Ichthyosis molecular fingerprinting shows profound T(H)17 skewing and a unique barrier genomic signature

Background: Ichthyoses are a group of rare skin disorders lacking effective treatments. Although genetic mutations are progressively delineated, comprehensive molecular phenotyping of ichthyotic skin could suggest much-needed pathogenesis-based therapy. Objective: We sought to profile the molecular fingerprint of the most common orphan ichthyoses. Methods: Gene, protein, and serum studies were performed on skin and blood samples from 29 patients (congenital ichthyosiform erythroderma, n = 9; lamellar ichthyosis, n = 8; epidermolytic ichthyosis, n = 8; and Netherton syndrome, n = 4), as well as age-matched healthy control subjects (n = 14), patients with psoriasis (n = 30), and patients with atopic dermatitis (AD; n = 16). Results: Using criteria of a fold change of greater than 2 and a false discovery rate of less than 0.05, 132 differentially expressed genes were shared commonly among all ichthyoses, including many IL-17 and TNF-alpha-coregulated genes, which are considered hallmarks of psoriasis (defensin beta 4A, kynureninase, and vanin 3). Although striking upregulation of TH17 pathway genes (IL17F and IL36B/G) resembling that seen in patients with psoriasis was common to all patients with ichthyoses in a severity-related manner, patients with Netherton syndrome showed the greatest T-cell activation (inducible costimulator [ICOS]) and a broader immune phenotype with T(H)1/IFN-gamma, OASL, and T(H)2/IL-4 receptor/IL-5 skewing, although less than seen in patients with AD (all P < .05). Ichthyoses lacked the epidermal differentiation and tight junction alterations of patients with AD (loricrin, filaggrin, and claudin 1) but showed characteristic alterations in lipid metabolism genes (ELOVL fatty acid elongase 3 and galanin), with parallel reductions in extracellular lipids and corneocyte compaction in all ichthyoses except epidermolytic ichthyosis, suggesting phenotypic variations. Transepidermal water loss, a functional barrier measure, significantly correlated with IL-17-regulated gene expression (IL17F and IL36A/IL36B/IL36G). Conclusion: Similar to patients with AD and psoriasis, in whom cytokine dysregulation and barrier impairment orchestrate disease phenotypes, psoriasis-like immune dysregulation and lipid alterations characterize the ichthyoses. These data support the testing of IL-17/IL-36-targeted therapeutics for patients with ichthyosis similar to those used in patients with psoriasis.
Knorr DA, Ravetch JV
Show All Authors

Immunotherapy and Hyperprogression: Unwanted Outcomes, Unclear Mechanism

CLINICAL CANCER RESEARCH 2019 FEB 1; 25(3):904-906
Hyperprogression (HP) is a recently defined clinical phenomenon in which patients treated with immunotherapy paradoxically exhibit rapid tumor growth. The mechanisms of hyperprogression remain ill-defined, although recent studies in this issue point to a possible role for Fc receptors in this process.
Zhang L, Peng P, Wu YM, Ma XM, Soe NN, Huang XJ, Wu H, Markowitz M, Meyers K
Show All Authors

Modelling the Epidemiological Impact and Cost-Effectiveness of PrEP for HIV Transmission in MSM in China

AIDS AND BEHAVIOR 2019 FEB; 23(2):523-533
Risk of HIV infection is high in Chinese MSM, with an annual HIV incidence ranging from 3.41 to 13.7/100 person-years. Tenofovir-based PrEP is effective in preventing HIV transmission in MSM. This study evaluates the epidemiological impact and cost-effectiveness of implementing PrEP in Chinese MSM over the next two decades. A compartmental model for HIV was used to forecast the impact of PrEP on number of infections, deaths, and disability-adjusted life years (DALY) averted. We also provide an estimate of the incremental cost-effectiveness ratio (ICER) and the cost per DALY averted of the intervention. Without PrEP, there will be 1.1-3.0 million new infections and 0.7-2.3 million HIV-related deaths in the next two decades. Moderate PrEP coverage (50%) would prevent 0.17-0.32 million new HIV infections. At Truvada's current price in China, daily oral PrEP costs $46,813-52,008 per DALY averted and is not cost-effective; on-demand Truvada reduces ICER to $25,057-27,838 per DALY averted, marginally cost-effective; daily generic tenofovir-based regimens further reduce ICER to $3675-8963, wholly cost-effective. The cost of daily oral Truvada PrEP regimen would need to be reduced by half to achieve cost-effectiveness and realize the public health good of preventing hundreds of thousands of HIV infections among MSM in China.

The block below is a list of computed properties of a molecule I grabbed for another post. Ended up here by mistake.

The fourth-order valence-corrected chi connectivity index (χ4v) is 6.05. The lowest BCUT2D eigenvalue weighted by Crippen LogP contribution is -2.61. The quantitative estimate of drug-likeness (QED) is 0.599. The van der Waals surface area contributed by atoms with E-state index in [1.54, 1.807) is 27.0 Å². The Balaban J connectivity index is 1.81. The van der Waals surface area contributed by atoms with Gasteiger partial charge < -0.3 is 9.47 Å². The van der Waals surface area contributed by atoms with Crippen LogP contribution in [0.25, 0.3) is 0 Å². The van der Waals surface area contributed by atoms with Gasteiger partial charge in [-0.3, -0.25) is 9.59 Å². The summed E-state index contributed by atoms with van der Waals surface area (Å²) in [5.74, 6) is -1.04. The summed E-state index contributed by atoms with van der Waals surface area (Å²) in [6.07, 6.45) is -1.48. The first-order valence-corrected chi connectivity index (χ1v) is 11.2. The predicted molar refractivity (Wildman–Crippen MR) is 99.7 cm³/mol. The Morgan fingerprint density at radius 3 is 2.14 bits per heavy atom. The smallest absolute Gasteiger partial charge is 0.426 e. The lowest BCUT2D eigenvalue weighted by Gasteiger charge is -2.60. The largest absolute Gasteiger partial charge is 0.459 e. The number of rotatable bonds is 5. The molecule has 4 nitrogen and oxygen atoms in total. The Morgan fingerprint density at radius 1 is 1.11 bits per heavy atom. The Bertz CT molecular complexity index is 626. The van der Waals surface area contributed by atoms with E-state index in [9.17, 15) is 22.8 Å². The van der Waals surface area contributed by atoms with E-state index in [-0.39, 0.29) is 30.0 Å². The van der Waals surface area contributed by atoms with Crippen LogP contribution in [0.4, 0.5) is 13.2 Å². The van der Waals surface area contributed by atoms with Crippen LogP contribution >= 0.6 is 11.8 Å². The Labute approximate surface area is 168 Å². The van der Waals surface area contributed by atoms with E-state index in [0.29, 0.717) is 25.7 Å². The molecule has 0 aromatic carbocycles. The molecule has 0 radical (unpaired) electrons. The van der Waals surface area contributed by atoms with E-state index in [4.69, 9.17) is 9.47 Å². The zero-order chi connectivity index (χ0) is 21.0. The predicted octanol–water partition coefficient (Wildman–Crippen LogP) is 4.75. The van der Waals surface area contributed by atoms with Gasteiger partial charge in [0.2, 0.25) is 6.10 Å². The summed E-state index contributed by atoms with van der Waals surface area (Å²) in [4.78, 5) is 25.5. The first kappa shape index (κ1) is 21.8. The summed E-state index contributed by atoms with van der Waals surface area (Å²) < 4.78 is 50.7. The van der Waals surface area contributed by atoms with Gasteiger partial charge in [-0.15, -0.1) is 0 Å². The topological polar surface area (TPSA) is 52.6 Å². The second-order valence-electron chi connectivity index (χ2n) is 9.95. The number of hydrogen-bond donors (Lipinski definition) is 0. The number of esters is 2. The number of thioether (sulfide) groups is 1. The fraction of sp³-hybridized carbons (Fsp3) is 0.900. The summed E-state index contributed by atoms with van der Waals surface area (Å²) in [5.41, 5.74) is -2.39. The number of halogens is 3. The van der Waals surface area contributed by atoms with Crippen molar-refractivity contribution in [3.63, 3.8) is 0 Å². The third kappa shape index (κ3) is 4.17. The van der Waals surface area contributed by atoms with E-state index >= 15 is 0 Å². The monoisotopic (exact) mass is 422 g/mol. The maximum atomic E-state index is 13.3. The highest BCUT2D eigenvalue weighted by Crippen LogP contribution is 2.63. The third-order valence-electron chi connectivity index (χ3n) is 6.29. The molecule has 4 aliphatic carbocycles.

Park D, Park SH, Kim YS, Choi BS, Kim JK, Kim NS, Choi IY
Show All Authors

NGS sequencing reveals that many of the genetic variations in transgenic rice plants match the variations found in natural rice population

GENES & GENOMICS 2019 FEB; 41(2):213-222
BackgroundAs the transformation process can induce mutations in host plants, molecular characterization of the associated genomic changes is important not only for practical food safety but also for understanding the fundamental theories of genome evolution.ObjectivesTo investigate a population-scale comparative study of the genome-wide spectrum of sequence variants in the transgenic genome with the variations present in 3000 rice varieties.ResultsOn average, we identified 19,273 SNPs (including Indels) per transgenic line in which 10,729 SNPs were at the identical locations in the three transgenic rice plants. We found that these variations were predominantly present in specific regions in chromosomes 8 and 10. Majority (88%) of the identified variations were detected at the same genomic locations as those in natural rice population, implying that the transgenic induced mutations had a tendency to be common alleles.ConclusionGenomic variations in transgenic rice plants frequently occurred at the same sites as the major alleles found in the natural rice population, which implies that the sequence variations occur within the limits of a biological system to ensure survival.
Shabani M, Aleyasin S, Kashef S, Zoghi S, Deswarte C, Casanova JL, Bustamante J, Rezaei N
Show All Authors

A Novel Recessive Mutation of Interferon- Receptor 1 in a Patient with Mycobacterium tuberculosis in Bone Marrow Aspirate